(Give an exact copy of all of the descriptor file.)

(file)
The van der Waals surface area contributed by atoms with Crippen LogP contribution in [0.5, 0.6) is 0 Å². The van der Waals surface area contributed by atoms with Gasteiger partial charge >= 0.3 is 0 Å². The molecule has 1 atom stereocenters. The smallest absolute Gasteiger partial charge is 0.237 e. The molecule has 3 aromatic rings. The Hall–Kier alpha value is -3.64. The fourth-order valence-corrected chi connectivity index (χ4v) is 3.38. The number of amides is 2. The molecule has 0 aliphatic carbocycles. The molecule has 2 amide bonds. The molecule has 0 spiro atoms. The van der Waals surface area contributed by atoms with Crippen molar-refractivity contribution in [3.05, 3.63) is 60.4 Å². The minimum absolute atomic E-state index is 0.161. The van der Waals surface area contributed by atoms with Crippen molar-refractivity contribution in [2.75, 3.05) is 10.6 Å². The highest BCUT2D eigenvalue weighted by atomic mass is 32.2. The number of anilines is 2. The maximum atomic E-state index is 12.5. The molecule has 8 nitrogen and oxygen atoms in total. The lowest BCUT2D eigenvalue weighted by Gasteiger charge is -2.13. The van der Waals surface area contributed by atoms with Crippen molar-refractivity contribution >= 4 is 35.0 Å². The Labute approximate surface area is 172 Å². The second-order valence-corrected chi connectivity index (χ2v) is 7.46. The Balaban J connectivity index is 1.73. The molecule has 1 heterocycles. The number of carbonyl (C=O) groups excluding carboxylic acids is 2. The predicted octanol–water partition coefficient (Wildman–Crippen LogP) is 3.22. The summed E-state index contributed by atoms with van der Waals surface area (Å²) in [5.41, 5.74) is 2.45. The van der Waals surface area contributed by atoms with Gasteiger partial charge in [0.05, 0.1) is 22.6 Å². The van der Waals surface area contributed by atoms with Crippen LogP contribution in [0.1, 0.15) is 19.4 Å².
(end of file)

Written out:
The van der Waals surface area contributed by atoms with Crippen LogP contribution in [0.5, 0.6) is 0 Å². The van der Waals surface area contributed by atoms with Gasteiger partial charge >= 0.3 is 0 Å². The molecule has 1 atom stereocenters. The smallest absolute Gasteiger partial charge is 0.237 e. The molecule has 3 aromatic rings. The Hall–Kier alpha value is -3.64. The fourth-order valence-corrected chi connectivity index (χ4v) is 3.38. The number of amides is 2. The molecule has 0 aliphatic carbocycles. The molecule has 2 amide bonds. The molecule has 0 spiro atoms. The van der Waals surface area contributed by atoms with Crippen molar-refractivity contribution in [3.05, 3.63) is 60.4 Å². The minimum absolute atomic E-state index is 0.161. The van der Waals surface area contributed by atoms with Crippen molar-refractivity contribution in [2.75, 3.05) is 10.6 Å². The highest BCUT2D eigenvalue weighted by atomic mass is 32.2. The number of anilines is 2. The maximum atomic E-state index is 12.5. The molecule has 8 nitrogen and oxygen atoms in total. The lowest BCUT2D eigenvalue weighted by Gasteiger charge is -2.13. The van der Waals surface area contributed by atoms with Crippen molar-refractivity contribution >= 4 is 35.0 Å². The Labute approximate surface area is 172 Å². The second-order valence-corrected chi connectivity index (χ2v) is 7.46. The Balaban J connectivity index is 1.73. The molecule has 1 heterocycles. The number of carbonyl (C=O) groups excluding carboxylic acids is 2. The predicted octanol–water partition coefficient (Wildman–Crippen LogP) is 3.22. The summed E-state index contributed by atoms with van der Waals surface area (Å²) in [5.41, 5.74) is 2.45. The van der Waals surface area contributed by atoms with Gasteiger partial charge in [0.05, 0.1) is 22.6 Å². The van der Waals surface area contributed by atoms with Crippen LogP contribution in [0.1, 0.15) is 19.4 Å².